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One of the major benefits of application and desktop virtualization is simplifying management. VDI makes it easier for IT to monitor, configure and troubleshoot all of its desktops, and DaaS takes away the burden of management entirely. But IT must decide how much it wants to sacrifice the end-user experience to simplify management by choosing between nonpersistent and persistent desktop virtualization.
Nonpersistent virtual desktops don't maintain any user settings or files from session to session, which can greatly reduce the amount of storage IT requires. This may, however, cause issues with the end-user experience; generally speaking, users prefer to maintain customizations and files from session to session. The storage savings are so significant, however, that if IT can get away with choosing nonpersistent desktops it should.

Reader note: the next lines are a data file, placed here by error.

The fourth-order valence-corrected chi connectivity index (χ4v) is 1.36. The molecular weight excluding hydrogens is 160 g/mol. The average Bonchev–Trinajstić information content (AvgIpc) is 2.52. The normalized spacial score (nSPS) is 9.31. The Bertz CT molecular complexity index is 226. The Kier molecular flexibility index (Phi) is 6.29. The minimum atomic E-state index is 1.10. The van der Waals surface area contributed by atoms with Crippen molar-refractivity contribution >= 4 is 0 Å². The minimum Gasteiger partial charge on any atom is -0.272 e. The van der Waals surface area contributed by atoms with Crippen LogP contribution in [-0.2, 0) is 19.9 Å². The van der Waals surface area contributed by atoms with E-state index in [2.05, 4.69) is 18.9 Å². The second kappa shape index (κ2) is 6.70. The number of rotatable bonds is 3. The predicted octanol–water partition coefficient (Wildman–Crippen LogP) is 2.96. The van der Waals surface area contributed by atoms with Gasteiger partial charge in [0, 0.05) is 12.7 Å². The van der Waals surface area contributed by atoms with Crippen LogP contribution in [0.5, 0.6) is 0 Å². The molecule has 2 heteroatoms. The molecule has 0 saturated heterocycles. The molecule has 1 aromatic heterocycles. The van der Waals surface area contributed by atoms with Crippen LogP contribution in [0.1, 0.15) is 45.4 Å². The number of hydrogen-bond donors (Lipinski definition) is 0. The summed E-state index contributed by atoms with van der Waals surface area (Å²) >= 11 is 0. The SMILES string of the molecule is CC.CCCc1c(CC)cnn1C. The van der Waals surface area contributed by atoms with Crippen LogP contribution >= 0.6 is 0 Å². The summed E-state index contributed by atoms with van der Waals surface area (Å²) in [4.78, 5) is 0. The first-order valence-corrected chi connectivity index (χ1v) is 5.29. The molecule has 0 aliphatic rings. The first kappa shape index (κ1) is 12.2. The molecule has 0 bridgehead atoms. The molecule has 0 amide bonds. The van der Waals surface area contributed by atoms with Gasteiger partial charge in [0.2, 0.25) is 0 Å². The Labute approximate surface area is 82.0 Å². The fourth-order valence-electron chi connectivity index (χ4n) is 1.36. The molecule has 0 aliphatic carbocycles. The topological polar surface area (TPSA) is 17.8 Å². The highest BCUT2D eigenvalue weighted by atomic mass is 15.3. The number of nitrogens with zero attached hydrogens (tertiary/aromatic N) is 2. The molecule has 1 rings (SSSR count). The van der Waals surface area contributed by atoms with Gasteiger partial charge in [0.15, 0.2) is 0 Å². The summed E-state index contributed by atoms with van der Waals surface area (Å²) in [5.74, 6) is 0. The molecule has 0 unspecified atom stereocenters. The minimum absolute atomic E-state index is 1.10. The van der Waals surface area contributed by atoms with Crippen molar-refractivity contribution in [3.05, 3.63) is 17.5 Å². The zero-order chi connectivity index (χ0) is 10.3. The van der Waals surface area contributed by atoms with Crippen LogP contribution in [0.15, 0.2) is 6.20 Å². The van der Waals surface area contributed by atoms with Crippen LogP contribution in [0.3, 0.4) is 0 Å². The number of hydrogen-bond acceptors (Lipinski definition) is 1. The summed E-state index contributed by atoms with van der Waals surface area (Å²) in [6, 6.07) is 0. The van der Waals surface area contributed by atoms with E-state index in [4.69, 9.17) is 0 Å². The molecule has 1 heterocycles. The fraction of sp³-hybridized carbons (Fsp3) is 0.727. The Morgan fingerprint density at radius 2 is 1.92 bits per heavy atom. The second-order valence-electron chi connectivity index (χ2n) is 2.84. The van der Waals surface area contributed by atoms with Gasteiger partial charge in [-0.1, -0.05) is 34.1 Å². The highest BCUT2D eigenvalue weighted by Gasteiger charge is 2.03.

Persistent virtual desktops provide the session-to-session customizations that users likely prefer, but this option comes at the cost of a massive increase in storage. Where IT can store nonpersistent virtual desktops as a single golden image with all of the desktops and apps included, IT must store persistent desktops individually to preserve the user settings and files. This drastically adds to the storage capacity IT needs for the desktops.
Many of the benefits of virtual desktops are present for both persistent and nonpersistent desktops. IT must consider the needs of users and how much storage it can afford when deciding between nonpersistent and persistent virtual desktops.